At the FTC, this focus is part of our statute. Congress charged us in Section 5 of the FTC Act with preventing deceptive or unfair acts and practices. Deceptive acts violate Section 5 only if they are material – that is, if they actually harm consumers. And practices are only unfair if there is a substantial harm that consumers cannot avoid and that outweighs any benefits to consumers or competition. In both cases, the law concerns itself with addressing actual consumer harms. Likewise the FTC carefully evaluates consumer welfare (or, its corollary, consumer harm) when it exercises its antitrust authority.

Importantly, she noted, the focus in this regard is on ex post enforcement, not highly prescriptive ex ante regulation. “This incremental approach, which we have been using for nearly 100 years, has significant benefits,” Ohlhausen argued, and it is “consistent with Hayek’s thesis about the knowledge problem.” Namely, regulators should not be acting based on limited knowledge to address hypothetical future threats. Doing so derails opportunities for innovation and leads to myriad unintended consequences.

But the best part of Commissioner Ohlhausen’s speech was her embrace of what author Matt Ridley calls “rational optimism”:

Over the past two centuries, humankind has proven its ability to transform innovation into widespread prosperity. Fueled by supportive social attitudes and free market institutions, businesses have been the engines of this prosperity. Regulators who don’t want to stall these engines of innovation should remember the long history of beneficial innovation, remain humble about what they can know and accomplish, focus on addressing real consumer harm, and apply tools appropriate to the harms that do arise.

Critics will protest that innovation can just be too darn disruptive and that we have to preemptively legislate or regulate to counter those effects. But Ohlhausen has a powerful response to those critics:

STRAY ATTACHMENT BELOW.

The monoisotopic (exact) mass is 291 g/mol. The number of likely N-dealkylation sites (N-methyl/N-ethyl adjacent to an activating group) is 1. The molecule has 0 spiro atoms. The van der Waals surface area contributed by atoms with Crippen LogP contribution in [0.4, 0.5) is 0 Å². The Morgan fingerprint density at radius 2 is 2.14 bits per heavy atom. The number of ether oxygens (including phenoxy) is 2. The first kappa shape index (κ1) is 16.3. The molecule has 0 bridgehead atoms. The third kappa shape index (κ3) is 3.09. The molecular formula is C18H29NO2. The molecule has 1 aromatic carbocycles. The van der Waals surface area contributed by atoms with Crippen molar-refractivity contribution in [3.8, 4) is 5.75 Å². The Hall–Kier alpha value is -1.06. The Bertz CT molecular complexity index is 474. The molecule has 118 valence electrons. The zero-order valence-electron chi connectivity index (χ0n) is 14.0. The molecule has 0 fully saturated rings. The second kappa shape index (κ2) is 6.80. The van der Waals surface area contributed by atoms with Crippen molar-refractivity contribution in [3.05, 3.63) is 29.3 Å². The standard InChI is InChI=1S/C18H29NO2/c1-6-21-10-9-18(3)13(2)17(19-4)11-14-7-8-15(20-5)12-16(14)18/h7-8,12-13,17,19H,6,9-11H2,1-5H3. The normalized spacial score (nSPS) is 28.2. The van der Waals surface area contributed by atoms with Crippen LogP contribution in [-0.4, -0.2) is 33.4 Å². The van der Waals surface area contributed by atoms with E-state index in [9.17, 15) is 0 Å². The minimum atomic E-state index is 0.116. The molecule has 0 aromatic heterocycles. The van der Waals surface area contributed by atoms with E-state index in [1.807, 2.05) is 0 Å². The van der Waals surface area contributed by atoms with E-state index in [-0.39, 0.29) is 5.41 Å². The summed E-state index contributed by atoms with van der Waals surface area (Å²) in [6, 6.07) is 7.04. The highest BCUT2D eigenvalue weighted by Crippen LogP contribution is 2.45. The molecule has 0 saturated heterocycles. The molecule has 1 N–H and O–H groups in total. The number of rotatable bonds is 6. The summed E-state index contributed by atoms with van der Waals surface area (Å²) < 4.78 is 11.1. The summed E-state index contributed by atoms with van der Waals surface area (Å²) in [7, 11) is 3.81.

innovation can, and will, be unnerving or unsettling. By its very nature, innovation changes things. Change is uncomfortable. That is why, as long as there has been innovation, there have been detractors and doomsayers. William Petty, the economist and doctor, said, “When a new invention is first propounded, in the beginning every man objects and the poor inventor runs the gauntloop of all petulant wits.” And he was talking in 1679! Pessimism about innovation sells newspapers and books. It also has a surprising intellectual caché. “The man who despairs when others hope is admired by a large class of persons as a sage,” said John Stuart Mill. But if the past 200 years of innovation have any lesson, it is this: society has repeatedly and quickly integrated and greatly benefited from innovation. The somber doomsday “sages” – from the Luddites in 19th century England to critics of credit card technology in the 1970s – have been wrong about the general effects of innovation. The many benefits have far outweighed the few costs. I am quite optimistic that the disruption of the Internet of Everything will continue the trend and greatly promote our prosperity.

Preach it, sister! That is exactly right.

Anyway, make sure to read Commissioner Ohlhausen’s entire speech. It is absolutely spectacular. I wish every regulatory approached their jobs with the same degree of humility, patience, and “rational optimism” that Commissioner Ohlhausen does.